“Just Be Careful Not to Get Divorced”

Social Norm Violations for Dummies:

  • Talk about money
  • Talk about divorce

mind blown

Divorce is not something you talk about until you’re getting divorced or you’ve been divorced. It’s very rare that we talk about it unless we absolutely have to. What I find interesting about divorce is the fact that it’s 1) largely preventable and 2) extremely impactful to our lives (it’s kind of like heart disease!). Considering those two things, don’t you think we would talk about it more often?

Or…maybe we do talk about it. It’s just we talk about the wrong part.

It’s hard to believe that up to 50% of married Americans will end up divorced in any given year. The most common causes of divorce have been identified for years. Unfortunately, the usefulness of this research stopped at the “identification of a problem” phase.

The popularity of research on divorces caused by financial strife is actually contributing to the number one cause of divorce. We are told over and over how financial issues can ruin a marriage. I have no reason to believe otherwise.

Married couples, especially newlyweds, need to be told about this research…and then how to be a part of the other 50% of non-divorcees! Divorce research tells us there is a problem but nowhere do they offer us a solution. As a result we are left to assume solutions that are not solutions at all.

Our assumptions are often times too simplistic. Here is an example of our thought process: “Financial issues are the leading cause of divorce. To reduce the chance of divorce we should NOT have financial issues. In order to not have financial issues we should NOT talk about finances. I love you too much to let financial issues come between us! Problem solved!”

The problem is not solved. The problem is intensified!

We look at personal finance between a husband and wife as if to say “just be careful not to get divorced.” What about the other side? Personal finance should be used as a tool to enhance our marriages. It’s hard to believe, but its main objective is not to destroy our life.

How many times a month do you talk about an important topic that genuinely impacts both you and your spouse? How many times do you talk to your spouse without a single phone or TV being used? How often do you get to voice your opinion on what kind of life you want to live?

Many married couples go years without doing one of those things. However, couples utilizing a monthly budget are guaranteed to do all three of those at least 12 times year! On the surface it looks like your talking about money, but in reality you’re building something much bigger than a bank account!

I don’t want personal finance to cause separation. Instead, I urge others to make personal finance another reason you love and feel loved. What else are you going to do? Not talk about it at all? That’s impossible. Again, things don’t just work themselves out – you work them out.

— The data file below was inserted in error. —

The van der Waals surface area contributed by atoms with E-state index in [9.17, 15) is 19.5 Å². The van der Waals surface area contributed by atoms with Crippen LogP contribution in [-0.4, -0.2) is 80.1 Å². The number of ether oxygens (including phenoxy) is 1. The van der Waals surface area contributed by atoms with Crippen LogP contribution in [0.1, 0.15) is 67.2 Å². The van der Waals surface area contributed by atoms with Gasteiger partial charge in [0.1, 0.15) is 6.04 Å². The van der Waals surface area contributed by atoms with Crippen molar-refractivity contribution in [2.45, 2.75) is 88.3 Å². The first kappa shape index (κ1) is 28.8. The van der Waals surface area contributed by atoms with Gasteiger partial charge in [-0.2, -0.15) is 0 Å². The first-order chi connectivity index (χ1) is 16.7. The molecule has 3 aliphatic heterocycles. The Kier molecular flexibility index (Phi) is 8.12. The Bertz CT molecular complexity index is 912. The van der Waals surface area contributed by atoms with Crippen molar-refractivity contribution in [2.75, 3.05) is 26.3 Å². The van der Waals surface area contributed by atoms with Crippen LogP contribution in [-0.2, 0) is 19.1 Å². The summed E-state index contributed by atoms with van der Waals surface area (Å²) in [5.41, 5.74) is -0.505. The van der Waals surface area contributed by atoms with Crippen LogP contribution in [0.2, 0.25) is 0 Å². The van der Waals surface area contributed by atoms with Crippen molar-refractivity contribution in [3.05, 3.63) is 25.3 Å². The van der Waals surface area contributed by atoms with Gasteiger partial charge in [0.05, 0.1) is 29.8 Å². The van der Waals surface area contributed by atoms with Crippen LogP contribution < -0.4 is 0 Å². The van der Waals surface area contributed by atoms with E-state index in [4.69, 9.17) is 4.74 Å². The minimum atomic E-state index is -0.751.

Do the Right Things for the Wrong Reason

A few weeks ago I talked about the often-cited Marshmallow Test in which I reiterated the importance of self-control and delaying gratification. Knowing that much means you passed first grade. What’s important to realize, and is often forgotten, is that self-control is not an inborn trait. Self-control is a habit. It’s a skill. What better way to practice a skill, one in which bleeds into other areas of our lives, than practicing to properly manage money? We’re tested every day, multiple times of day.

In the post, I argue that we can all learn to “sit on our own hands”, similar to the kids who were willing to resist the immediate temptation of one marshmallow for two marshmallows. One of my favorite “tricks” to increase our self-control is to do the right things for the wrong reasons.

944538_708640004691_1145897323_nFrom my earlier post: “My favorite financial example of this comes from my wife, Megan. Would she be living on a budget, saving, delaying gratification (read: waiting to buy clothes), excited to teach Sam about money and spend some dinners talking about sinking-funds to the extent that she does now? I would bet not!

We can hopefully agree that all of those things are inherently good. But she doesn’t do any of them for those reasons. She does them because she loves me. She said, “Yes, we can do this” without knowing a single thing about personal finance. She trusted me. She follows a budget because she loves, and wanted to show love for me. All those other benefits are just icing on the cake.”

It’s much too easy to become focused on the wrong indicators of wealth – bank accounts, retirement accounts, real estate, cars, vacations, etc. Why? It’s tangible. We can easily benchmark them and, needless to stay, they are fun. Although they are all important aspects of wealth, they pale in comparison to others – relationships, reduced stress, freedom, opportunities, etc.

I’m actually not suggesting that we change what we focus on. What I am suggesting, though, is that we change why we are focused on them in the first place. I can only imagine the feeling of being a multi-millionaire (or even just a millionaire!). But does that feeling come because I can look at a piece of paper with a few zeroes on it? Or does it come from the fact that we worked together to get it; the fact that we replaced I with us; the fact that we have more opportunities; the fact that we are we?

Having been married for only 2.5 years, I’m far from qualified to give marital advice. What I do know, however, is that money is not a good reason to get divorced…because it’s a great reason to be married.

Question: Why is the topic of money so polarizing to married couples? How can personal finance be used to bring couples together, rather than the traditional and ironic “don’t-look-at-it-because-I-love-you” approach?